Water Toolkit: Funding & Financing

Funding and Financing

While this section of the toolkit is designed to inform on the funding and financing aspects of P3, focusing on finance costs alone misses the significant advantages that a P3 structure offers the public sector, such as the benefits of appropriate risk transfer, innovation, single point of responsibility, short and long term schedule and budget certainty, and matching long term revenues (tax or user fees) with long term expenses (availability payments). Owners should also consider developing, as part of the planning phase, a funding and financing memo (to be part of reference documents when issuing RFP).


Public money made available to the project. This contributed capital is not intended to be repaid or carry a cost (i.e. interest or return on investment).

Typical sources include:

  • Taxes
  • General fund
  • Project/use specific (hypothecated)
  • Funding programs
  • User fee revenue
  • Property development revenues
  • State and federal grant programs

Each project is different and the way each project is funded is different as well. That funding will be determined by the structure of the project agreement. Some project agreement structures transfer demand risk to the private contractor. Under this sort of agreement, funding is provided by the rate payers with less risk of funding required, if any, from the public sponsor of the project. The availability payment, or ‘Take-or-Pay’ model of a project agreement places the demand risk on the public sponsor with that sponsor obligated to pay for the availability of water regardless if that water is utilized.


Money provided by private investors to pay for construction costs, concession payments and other large project costs. This capital is intended to be repaid and does carry a cost (i.e. interest and return on investment). Typical sources include:

  • Debt
  • Muni bond (tax exempt or taxable)
  • Private placement
  • Bank loans
  • Equity shares
  • Deeply subordinated debt
  • State and federal credit programs
  • Loans credit enhancement

It is important to note that a majority of the time debt and muni bond investors (those that buy the debt and are ultimately the lenders to projects) for projects which are financed directly by the public sector are the same as the debt and equity investors for P3 projects which include private financing.


The main difference between these is the risk that the investor is subject to (compared to the risk the owner retains) and that risk is readily quantified via the interest rate or equity return – the higher the risk, the higher the expected rate of return.

While there are similarities between traditional finance and public-private partnership water projects, the P3 model provides access to new financing opportunities. That access includes private activity bonds (PABs). PABs allow for the advantages of tax-exempt debt that can be mixed with the stronger oversight of private taxable investment.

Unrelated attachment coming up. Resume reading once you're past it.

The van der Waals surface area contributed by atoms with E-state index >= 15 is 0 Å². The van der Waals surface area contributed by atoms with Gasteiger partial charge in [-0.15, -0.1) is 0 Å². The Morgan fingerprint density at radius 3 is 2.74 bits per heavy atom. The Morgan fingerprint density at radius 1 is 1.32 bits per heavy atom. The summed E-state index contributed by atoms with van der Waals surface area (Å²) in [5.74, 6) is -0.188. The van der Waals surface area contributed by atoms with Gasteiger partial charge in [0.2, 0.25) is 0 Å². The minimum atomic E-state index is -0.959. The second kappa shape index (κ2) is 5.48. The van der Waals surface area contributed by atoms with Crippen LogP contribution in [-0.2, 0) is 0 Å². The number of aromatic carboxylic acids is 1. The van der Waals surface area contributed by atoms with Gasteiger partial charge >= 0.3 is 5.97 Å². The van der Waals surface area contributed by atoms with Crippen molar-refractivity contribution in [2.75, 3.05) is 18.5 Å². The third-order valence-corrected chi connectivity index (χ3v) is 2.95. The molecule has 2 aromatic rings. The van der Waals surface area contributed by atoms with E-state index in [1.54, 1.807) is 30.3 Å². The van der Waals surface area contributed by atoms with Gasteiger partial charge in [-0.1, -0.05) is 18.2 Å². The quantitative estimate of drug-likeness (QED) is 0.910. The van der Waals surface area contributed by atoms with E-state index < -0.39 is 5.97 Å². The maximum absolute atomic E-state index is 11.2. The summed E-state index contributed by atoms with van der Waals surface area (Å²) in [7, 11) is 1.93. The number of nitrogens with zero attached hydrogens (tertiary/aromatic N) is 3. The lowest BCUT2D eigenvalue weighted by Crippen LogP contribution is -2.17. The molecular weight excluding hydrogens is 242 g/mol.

Evaluation of all possible access to project funding or financing resources:

  • Evaluate financing strategies, capital formation strategies and analysis
  • Proposed financing plan, including projected revenues (public or private, debt and equity investments)

What is the mix of financial tools and sources that will be utilized for this project – and what are the different impacts on costs for each?  A weighted cost of capital analysis will need to be completed to make the case for a P3 procurement. Does the public owner have all the data needed?


The Water Finance Center provides financing information to help local decision makers make informed decisions for drinking water, wastewater, and stormwater infrastructure to protect human health and the environment.

Water Finance Center Clearinghouse

Water Infrastructure and Resiliency Finance Center

Community Based Public Private Partnerships

A state revolving fund (SRF) is a fund administered by a U.S. state for the purpose of providing low-interest loans for investments in water and sanitation infrastructure (e.g., sewage treatment, stormwater management facilities, drinking water treatment), as well as for the implementation of non-point source pollution control and estuary protection projects. An SRF receives its initial capital from federal grants and state contributions. It then emits bonds that are guaranteed by the initial capital. It then “revolves” through the repayment of principal and the payment of interest on outstanding loans. There are currently two SRFs, the Clean Water State Revolving Fund created in 1987 under the Clean Water Act,[1] and the Drinking Water State Revolving Fund created in 1997 under the Safe Drinking Water Act.[2]

Early in the implementation of the Drinking Water State Revolving Fund program, following the passage of the 1974 Safe Drinking Water Act, EPA underwent a process of evaluating the adequacy of state public water systems. The agency’s goal was to devolve primacy for drinking water quality management to states that were prepared to accept the responsibility and to use the new funds provided by Congress in EPA’s budget to give states financial support.[3]

Clean Water State Revolving Fund – EPA

Drinking Water State Revolving Fund – EPA

The procuring entity should look into other non-governmental sources of funding as they identify project needs. An example of this is Louisiana, utilizing funds from the RESTORE Act for their lock and dredging projects.

Contact AIAI for a list of advisors

The Role of Bonds

Rate payer and fee caps

  • Project financing will be impacted by many factors, including the level of participation in the project by the public sponsor agency
  • Owners as special purpose entities
  • Joint powers structure